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Table 1 List of fires important to the study of the environmental impact of fire (ISO, 2011)

From: Environmental impact of fire

Date Location Description
1962-Present Centralia, PA, USA Coal mine fire that has been continuously burning causing a large majority of the town to evacuate. Currently there are less than 15 residents still in the town. The fire is extremely difficult to reach and extinguish, though many attempts had been made. The environmental impacts of this fire is the air pollution, greenhouse gas emissions, vegetation die-off. (Brnich & Kowalski-Trakofker 2010) (Nolter & Vice, 2004) (Pennsylvania Department of Environmental Protection, 2013)
February 1982 Yorkshire, UK Fire at a warehouse in Yorkshire grew very quickly. The fire department was provided with Transport Emergency Cards (TREM) relating to Herbicides and Octylphenol, however the fire grew very quickly. The fire department attacked the fire with water. The runoff caused widespread major pollution of the local water and land. (Health and Safety Executive, 1993) (Nelson, 2000)
November 1986 Basel, Switzerland Sandoz chemical warehouse was a fire that triggered the study of the environmental impacts of fire worldwide. 10 years after the fire, the eels in the Rhine were not consumable (New Zealand Fire Service, 2001) (McNamee, 2014).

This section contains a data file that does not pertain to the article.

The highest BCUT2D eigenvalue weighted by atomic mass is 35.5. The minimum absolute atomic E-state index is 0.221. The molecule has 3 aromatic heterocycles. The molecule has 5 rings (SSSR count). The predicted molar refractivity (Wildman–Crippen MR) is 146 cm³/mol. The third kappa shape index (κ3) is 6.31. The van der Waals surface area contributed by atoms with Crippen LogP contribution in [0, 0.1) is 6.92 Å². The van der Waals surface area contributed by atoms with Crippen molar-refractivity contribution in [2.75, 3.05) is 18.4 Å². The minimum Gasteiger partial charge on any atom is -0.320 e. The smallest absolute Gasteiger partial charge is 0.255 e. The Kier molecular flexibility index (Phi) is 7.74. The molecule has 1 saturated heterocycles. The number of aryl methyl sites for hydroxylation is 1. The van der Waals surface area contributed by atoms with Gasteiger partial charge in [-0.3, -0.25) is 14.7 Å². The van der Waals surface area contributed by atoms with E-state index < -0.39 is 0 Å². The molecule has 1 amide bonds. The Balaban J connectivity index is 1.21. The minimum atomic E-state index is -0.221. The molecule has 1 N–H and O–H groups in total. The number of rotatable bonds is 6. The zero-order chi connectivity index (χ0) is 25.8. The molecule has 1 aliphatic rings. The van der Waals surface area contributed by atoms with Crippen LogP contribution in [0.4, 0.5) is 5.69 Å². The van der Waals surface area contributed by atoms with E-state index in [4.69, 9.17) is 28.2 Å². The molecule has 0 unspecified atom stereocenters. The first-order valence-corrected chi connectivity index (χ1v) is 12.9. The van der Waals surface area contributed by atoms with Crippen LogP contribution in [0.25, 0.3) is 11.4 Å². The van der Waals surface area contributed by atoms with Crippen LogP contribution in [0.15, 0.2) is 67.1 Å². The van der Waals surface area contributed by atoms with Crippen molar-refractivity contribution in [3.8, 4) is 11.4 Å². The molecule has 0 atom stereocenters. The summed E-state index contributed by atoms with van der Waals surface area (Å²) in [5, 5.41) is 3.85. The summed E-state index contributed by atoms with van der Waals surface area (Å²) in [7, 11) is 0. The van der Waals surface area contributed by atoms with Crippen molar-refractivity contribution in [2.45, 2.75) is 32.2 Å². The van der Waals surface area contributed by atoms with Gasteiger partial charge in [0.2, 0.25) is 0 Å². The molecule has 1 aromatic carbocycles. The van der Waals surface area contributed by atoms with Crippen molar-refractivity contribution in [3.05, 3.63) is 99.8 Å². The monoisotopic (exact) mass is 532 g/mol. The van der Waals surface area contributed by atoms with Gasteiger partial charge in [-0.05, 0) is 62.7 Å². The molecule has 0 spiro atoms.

May 1987 Northern China & Southern Russia The Black Dragon fire burnt a total of 72,884 km2 (28,141 sq mi) of forest along the Amur river, with three million acres (4687.5 mile2) destroyed on the Chinese side. (Salisbury 1988)
October 1987 Nantes, France A chemical warehouse storing inorganic fertilizers suffered a major blaze due to self-sustained decomposition of 20 t of N-P-K products, releasing a massive toxic plume that eventually dispersed over the ocean. Some 15 000 people were evacuated as a precaution. Afterwards, an experimental assessment of the plume toxicity confirmed the toxicity of the effluents (Marlair et al. 2004).
June 1987 Ohio, USA Sherwin Williams paint warehouse stored almost 1.5 million gallons of paint. Significant because warehouse was located over several aquafers. Also notable for the fact that the fire service assessed the risk of the extinguishment vs the risk of polluting the aquifer. (USFA, 1987)
June 1988 Tours, France Known as the “Protex” fire, this chemical fire spread vigorously due to the close proximity of flammable and toxic products. The plume zone was some 30 km long and 12 km large (fire plume zone) and provoked major pollution of the river Brenne (Marlair et al. 2004).
February 1990 & May 1990 Hagersville, Canada and Saint-Amable, Canada Two of the numerous large-scale tire waste fires that have taken place in North America. Tire fires last several days to several months, lead to massive air, soil and water pollution, and extreme difficulties in fire-fighting. Evacuation of people is required in some cases, and fresh water sometimes disrupted for long periods. Lessons learned led to the production of useful guidelines in North America and Europe (Marlair et al. 2004).